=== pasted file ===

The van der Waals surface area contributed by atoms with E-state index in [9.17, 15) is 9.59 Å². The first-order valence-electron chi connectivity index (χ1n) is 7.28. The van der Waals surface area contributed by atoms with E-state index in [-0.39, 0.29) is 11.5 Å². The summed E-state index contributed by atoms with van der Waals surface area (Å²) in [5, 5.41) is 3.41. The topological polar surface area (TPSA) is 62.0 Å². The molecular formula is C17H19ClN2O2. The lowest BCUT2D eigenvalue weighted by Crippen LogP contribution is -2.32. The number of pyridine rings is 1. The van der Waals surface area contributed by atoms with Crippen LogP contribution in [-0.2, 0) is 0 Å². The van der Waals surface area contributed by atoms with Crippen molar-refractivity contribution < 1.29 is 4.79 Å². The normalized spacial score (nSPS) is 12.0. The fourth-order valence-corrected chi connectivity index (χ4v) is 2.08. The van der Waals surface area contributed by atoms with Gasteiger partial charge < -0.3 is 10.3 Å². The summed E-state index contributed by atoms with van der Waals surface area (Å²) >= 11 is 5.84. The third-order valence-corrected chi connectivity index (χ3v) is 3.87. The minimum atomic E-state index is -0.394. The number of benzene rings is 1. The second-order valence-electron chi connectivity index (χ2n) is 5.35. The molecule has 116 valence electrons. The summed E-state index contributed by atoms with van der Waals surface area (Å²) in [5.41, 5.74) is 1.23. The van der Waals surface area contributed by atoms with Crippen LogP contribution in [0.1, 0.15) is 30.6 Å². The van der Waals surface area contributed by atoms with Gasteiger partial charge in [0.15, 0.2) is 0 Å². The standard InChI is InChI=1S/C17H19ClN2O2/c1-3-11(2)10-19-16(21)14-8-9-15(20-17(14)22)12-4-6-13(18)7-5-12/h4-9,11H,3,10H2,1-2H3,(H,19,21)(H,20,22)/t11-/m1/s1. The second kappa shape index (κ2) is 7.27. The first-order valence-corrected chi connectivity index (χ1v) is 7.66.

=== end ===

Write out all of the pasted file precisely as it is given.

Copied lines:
The van der Waals surface area contributed by atoms with E-state index in [9.17, 15) is 9.59 Å². The first-order valence-electron chi connectivity index (χ1n) is 7.28. The van der Waals surface area contributed by atoms with E-state index in [-0.39, 0.29) is 11.5 Å². The summed E-state index contributed by atoms with van der Waals surface area (Å²) in [5, 5.41) is 3.41. The topological polar surface area (TPSA) is 62.0 Å². The molecular formula is C17H19ClN2O2. The lowest BCUT2D eigenvalue weighted by Crippen LogP contribution is -2.32. The number of pyridine rings is 1. The van der Waals surface area contributed by atoms with Crippen LogP contribution in [-0.2, 0) is 0 Å². The van der Waals surface area contributed by atoms with Crippen molar-refractivity contribution < 1.29 is 4.79 Å². The normalized spacial score (nSPS) is 12.0. The fourth-order valence-corrected chi connectivity index (χ4v) is 2.08. The van der Waals surface area contributed by atoms with Gasteiger partial charge < -0.3 is 10.3 Å². The summed E-state index contributed by atoms with van der Waals surface area (Å²) >= 11 is 5.84. The third-order valence-corrected chi connectivity index (χ3v) is 3.87. The minimum atomic E-state index is -0.394. The number of benzene rings is 1. The second-order valence-electron chi connectivity index (χ2n) is 5.35. The molecule has 116 valence electrons. The summed E-state index contributed by atoms with van der Waals surface area (Å²) in [5.41, 5.74) is 1.23. The van der Waals surface area contributed by atoms with Crippen LogP contribution in [0.1, 0.15) is 30.6 Å². The van der Waals surface area contributed by atoms with Gasteiger partial charge in [0.15, 0.2) is 0 Å². The standard InChI is InChI=1S/C17H19ClN2O2/c1-3-11(2)10-19-16(21)14-8-9-15(20-17(14)22)12-4-6-13(18)7-5-12/h4-9,11H,3,10H2,1-2H3,(H,19,21)(H,20,22)/t11-/m1/s1. The second kappa shape index (κ2) is 7.27. The first-order valence-corrected chi connectivity index (χ1v) is 7.66.